# What does it mean to say that "sinc" filters are ideal?

I suggested to someone that one can create a sinc filter that is ideal enough to be indistinguishable from the ideal, given certain limitations with the data in the first place.

Is that true?

It was only a suggestion yet it was met with unhelpfulness.

• i understand that a sinc filter has some sort of mathematical existence - but how can that be so unless it can be applied to some data ?
– user15987
Commented May 31, 2015 at 7:50
• Maybe you should post your comment as a port of the original answer?
– jojeck
Commented May 31, 2015 at 8:53
• @jojek this is how i think of it... suppose we know the value of pi thru math proof etc., but our computers for some reason can only compute it to some finite amount. if i have a picture and want to draw a circle round it, i would only need the computer to approximate pi close enough to cope with the resolution. ??
– user15987
Commented May 31, 2015 at 13:58

## 4 Answers

An ideal system (such as a briwckwall filter) is the one which can be described theoretically (mathematically) but cannot be realized practically (physically).

The ideality of the sinc filter, aka the brickwall, results from its frequency-domain definition: an LTI low-pass filter with no ripples in the pass & stop bands and zero transition width.

Having this specification, an ideal lowpass filter, can be described mathematically, but cannot be realized using any practical techniques. One can find the impulse response of an ideal lowpass filter by using any suitable mathematical tools such as the the frequency to time-domain transformation of the given frequency reponse of the filter.

It results that an ideal low-pass filter has an impulse response in the form of a sinc(x) function, which extends from minus to plus infinity in time, a manifestation of its ideality.

Thus, when a sinc filter is to be implemented in practice, it can only be approximated; by truncatation in time for the sinc filter case. The approximation gets better as the length of the truncation increases which, however, is an undesired consequence.

Instead of forcing approximations to ideal sinc filters this way, it is practically more effective to use other techniques, such as weighted windowing, to realize those ideal filters, which follows the conversion of filter characteristics from those of the ideal one to that of the realizable one.

• hi Fat32 - is any ad hoc implementation always going to be identifiable - so if i block filter something below 200 hertz, can i really do so without leaving any trace of what was there for spying eyes ?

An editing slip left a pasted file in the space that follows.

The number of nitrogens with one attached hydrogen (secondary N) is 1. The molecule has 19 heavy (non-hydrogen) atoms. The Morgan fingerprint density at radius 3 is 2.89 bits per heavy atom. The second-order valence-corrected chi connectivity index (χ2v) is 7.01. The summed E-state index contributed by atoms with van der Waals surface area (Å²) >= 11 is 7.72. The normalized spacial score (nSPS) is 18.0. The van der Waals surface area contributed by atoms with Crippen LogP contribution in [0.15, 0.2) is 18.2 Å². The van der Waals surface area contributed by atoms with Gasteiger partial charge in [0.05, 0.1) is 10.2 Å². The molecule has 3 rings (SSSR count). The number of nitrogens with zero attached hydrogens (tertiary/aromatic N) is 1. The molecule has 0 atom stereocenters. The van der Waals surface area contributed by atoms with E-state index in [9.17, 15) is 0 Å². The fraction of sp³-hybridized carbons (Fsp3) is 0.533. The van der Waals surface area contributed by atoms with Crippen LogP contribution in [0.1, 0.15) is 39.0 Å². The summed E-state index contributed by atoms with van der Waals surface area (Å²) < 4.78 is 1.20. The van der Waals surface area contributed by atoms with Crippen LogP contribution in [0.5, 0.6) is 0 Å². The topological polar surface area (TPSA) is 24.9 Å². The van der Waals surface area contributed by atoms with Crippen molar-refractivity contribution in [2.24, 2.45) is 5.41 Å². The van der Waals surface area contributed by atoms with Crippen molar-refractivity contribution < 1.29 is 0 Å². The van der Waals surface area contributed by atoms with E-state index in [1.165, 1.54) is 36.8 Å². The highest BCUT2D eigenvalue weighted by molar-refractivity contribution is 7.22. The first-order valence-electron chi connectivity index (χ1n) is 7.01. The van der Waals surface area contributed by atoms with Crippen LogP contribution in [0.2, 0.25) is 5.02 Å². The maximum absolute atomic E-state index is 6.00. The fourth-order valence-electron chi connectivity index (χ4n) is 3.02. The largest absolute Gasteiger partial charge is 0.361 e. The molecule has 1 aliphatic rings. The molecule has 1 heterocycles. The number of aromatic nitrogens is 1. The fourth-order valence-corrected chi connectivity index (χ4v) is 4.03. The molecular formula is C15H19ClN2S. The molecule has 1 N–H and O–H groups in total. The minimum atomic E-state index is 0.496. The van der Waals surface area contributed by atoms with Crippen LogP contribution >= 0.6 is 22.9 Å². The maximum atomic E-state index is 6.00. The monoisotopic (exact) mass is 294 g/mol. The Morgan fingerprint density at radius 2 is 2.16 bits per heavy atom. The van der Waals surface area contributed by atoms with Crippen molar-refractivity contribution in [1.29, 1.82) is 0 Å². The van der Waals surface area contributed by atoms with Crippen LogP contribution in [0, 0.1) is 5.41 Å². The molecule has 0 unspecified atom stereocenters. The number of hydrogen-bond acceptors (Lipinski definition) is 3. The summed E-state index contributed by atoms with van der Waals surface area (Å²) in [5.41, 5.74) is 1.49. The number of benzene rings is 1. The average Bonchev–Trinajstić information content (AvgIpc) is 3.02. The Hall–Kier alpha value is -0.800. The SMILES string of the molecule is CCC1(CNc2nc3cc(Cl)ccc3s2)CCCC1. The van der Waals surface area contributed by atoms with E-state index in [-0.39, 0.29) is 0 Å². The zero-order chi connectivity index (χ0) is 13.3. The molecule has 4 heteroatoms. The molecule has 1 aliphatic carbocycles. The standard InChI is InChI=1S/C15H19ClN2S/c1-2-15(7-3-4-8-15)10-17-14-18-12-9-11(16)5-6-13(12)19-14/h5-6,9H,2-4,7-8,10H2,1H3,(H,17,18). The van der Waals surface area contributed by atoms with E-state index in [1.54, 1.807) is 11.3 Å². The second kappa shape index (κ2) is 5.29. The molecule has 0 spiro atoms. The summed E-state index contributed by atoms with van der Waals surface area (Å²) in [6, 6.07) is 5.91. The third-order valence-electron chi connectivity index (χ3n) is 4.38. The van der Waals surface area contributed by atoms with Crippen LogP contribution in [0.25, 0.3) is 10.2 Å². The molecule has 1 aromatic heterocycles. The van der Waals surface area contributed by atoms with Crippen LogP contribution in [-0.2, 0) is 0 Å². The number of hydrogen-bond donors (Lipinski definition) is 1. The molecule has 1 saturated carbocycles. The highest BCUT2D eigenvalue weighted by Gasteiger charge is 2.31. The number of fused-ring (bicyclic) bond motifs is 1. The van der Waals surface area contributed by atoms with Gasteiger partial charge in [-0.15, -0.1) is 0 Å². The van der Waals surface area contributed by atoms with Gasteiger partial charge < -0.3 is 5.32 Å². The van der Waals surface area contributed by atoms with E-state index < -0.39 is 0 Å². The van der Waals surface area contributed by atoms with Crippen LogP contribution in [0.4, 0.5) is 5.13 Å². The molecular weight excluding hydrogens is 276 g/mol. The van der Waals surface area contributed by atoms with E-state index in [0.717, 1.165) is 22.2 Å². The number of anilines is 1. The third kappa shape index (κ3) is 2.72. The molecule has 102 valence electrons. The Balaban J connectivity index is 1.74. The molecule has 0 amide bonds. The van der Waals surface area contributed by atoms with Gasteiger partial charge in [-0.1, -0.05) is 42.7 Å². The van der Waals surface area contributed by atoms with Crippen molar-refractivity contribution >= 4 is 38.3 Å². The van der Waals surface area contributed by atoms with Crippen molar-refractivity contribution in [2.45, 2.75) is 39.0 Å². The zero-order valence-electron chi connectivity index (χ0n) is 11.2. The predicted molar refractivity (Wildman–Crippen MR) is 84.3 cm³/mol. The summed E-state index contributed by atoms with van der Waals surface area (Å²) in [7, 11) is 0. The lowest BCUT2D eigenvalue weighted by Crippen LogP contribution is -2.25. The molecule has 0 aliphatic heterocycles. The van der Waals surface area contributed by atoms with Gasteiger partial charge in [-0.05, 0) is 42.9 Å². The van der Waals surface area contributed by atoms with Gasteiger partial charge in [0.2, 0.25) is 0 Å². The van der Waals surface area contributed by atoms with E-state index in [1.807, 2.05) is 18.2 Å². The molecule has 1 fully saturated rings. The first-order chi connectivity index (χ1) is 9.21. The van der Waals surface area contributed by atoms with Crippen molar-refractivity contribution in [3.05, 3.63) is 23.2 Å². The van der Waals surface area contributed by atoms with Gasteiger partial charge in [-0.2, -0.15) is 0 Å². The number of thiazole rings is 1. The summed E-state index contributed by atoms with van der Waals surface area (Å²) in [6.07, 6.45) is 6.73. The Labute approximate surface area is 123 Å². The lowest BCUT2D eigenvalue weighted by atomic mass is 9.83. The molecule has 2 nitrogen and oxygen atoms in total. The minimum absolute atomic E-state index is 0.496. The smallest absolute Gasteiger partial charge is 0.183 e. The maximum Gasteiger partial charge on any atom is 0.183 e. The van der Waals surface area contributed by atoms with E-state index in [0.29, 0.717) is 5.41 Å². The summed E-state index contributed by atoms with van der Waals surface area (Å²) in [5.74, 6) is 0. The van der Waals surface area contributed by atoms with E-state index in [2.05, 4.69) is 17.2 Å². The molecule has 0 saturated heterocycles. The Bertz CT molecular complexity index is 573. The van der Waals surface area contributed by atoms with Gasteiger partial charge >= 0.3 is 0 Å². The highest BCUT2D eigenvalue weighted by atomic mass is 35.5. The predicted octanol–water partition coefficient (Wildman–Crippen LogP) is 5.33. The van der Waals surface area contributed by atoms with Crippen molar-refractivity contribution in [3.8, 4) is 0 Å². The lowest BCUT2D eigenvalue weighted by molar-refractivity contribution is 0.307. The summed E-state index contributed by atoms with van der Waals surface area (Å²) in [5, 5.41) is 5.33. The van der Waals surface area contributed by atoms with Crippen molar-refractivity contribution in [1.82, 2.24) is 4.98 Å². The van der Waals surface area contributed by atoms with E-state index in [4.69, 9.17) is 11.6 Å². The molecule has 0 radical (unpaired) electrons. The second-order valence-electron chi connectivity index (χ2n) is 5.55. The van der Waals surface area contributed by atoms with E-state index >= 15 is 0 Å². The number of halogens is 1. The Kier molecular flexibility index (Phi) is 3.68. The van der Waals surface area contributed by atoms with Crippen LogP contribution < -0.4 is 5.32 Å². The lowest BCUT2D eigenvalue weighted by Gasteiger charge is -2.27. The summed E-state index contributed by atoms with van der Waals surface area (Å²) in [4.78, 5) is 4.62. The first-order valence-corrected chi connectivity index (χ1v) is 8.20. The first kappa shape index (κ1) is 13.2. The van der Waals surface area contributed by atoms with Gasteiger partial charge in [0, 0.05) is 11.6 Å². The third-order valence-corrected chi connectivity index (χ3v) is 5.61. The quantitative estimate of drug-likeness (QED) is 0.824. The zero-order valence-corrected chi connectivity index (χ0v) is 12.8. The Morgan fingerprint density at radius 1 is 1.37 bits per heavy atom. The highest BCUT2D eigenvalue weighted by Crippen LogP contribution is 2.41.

– user15987
Commented May 31, 2015 at 13:53
• possibly not... I'm not sure but. Commented May 31, 2015 at 17:40

the "ideal" property of a $$\operatorname{sinc}(\cdot)$$ filter is in reference to its Fourier Transform

$$\mathscr{F} \left\{ 2 f_0 \ \operatorname{sinc}(2 f_0 t) \right\} \ = \ \operatorname{rect}\left( \frac{f}{2f_0} \right)$$

where

$$\operatorname{sinc}(x) \triangleq \begin{cases} \frac{\sin(\pi x)}{\pi x}, & \text{if }x \ne 0 \\ 1, & \text{if }x = 0 \end{cases}$$

and

$$\operatorname{rect}(x) \triangleq \begin{cases} 1, & \text{if }|x|<\frac{1}{2} \\ 0, & \text{if }|x|>\frac{1}{2} \end{cases}$$

the $$\operatorname{sinc}(\cdot)$$ filter perfectly and totally excludes all frequency components above $$f_0$$ and perfectly and totally leaves all frequency components below $$f_0$$ unmolested. that's why it's ideal. it's an ideal (and impossible to attain) filtering operation.

• I would have thought that the OP knows everything that you wrote down. However, you didn't actually answer the OP's question: whether it is possible to "create a sinc filter that is ideal enough to be indistinguishable from the ideal". Commented Jun 1, 2015 at 7:01
• @MattL. please never over-estimate my intelligience haha
– user15987
Commented Jun 2, 2015 at 6:08

A sinc filter is unstable and not causal, so as such it can't be implemented. In discrete-time you can in principle approximate it arbitrarily closely by applying a (very long) window to the ideal filter impulse response, and shifting it such that it becomes causal. The latter will add a delay but it will not affect the magnitude response.

• i think you mean by "causal" implementable in real time ? or, not.. ?
– user15987
Commented May 31, 2015 at 13:59
• @user3293056: Exactly, it means that the current output sample only depends on the current and on past input samples, but not on future input samples. Commented May 31, 2015 at 14:43
• i might agree that a sinc filter is acausal and unrealizable, but i have no idea what is meant by "A sinc filter is unstable ...". i don't think that stability has anything to do with a sinc filter. i've always thunk that stability is a property related to recursion (or feedback). is there some standard recursive theoretical implementation of a sinc filter? i am unaware of it, if there is. Commented May 31, 2015 at 22:29
• Since filter is unstable as mentioned by Matt L. For details please refer to dsp.stackexchange.com/questions/1032/is-ideal-lpf-bibo-unstable Commented Jun 1, 2015 at 1:44
• "I don't really believe that this is new to you, is it?" ... no, just a sloppy memory. having $\max \left\{ |y[n]| \right\} < \infty$ is not the same as $\max \left\{ |h[n]| \right\} < \infty$ . i stand (or sit) corrected. Commented Jun 1, 2015 at 20:00

If you mean that the filter impulse response is a sinc function, then you are talking about a function with infinite support, i.e, the length of the filter is infinite. This is impractical to implement, but you can approximate it by truncation. The longer the segment resulting from your truncation, the better the approximation.

Therefore, your statement is rather correct.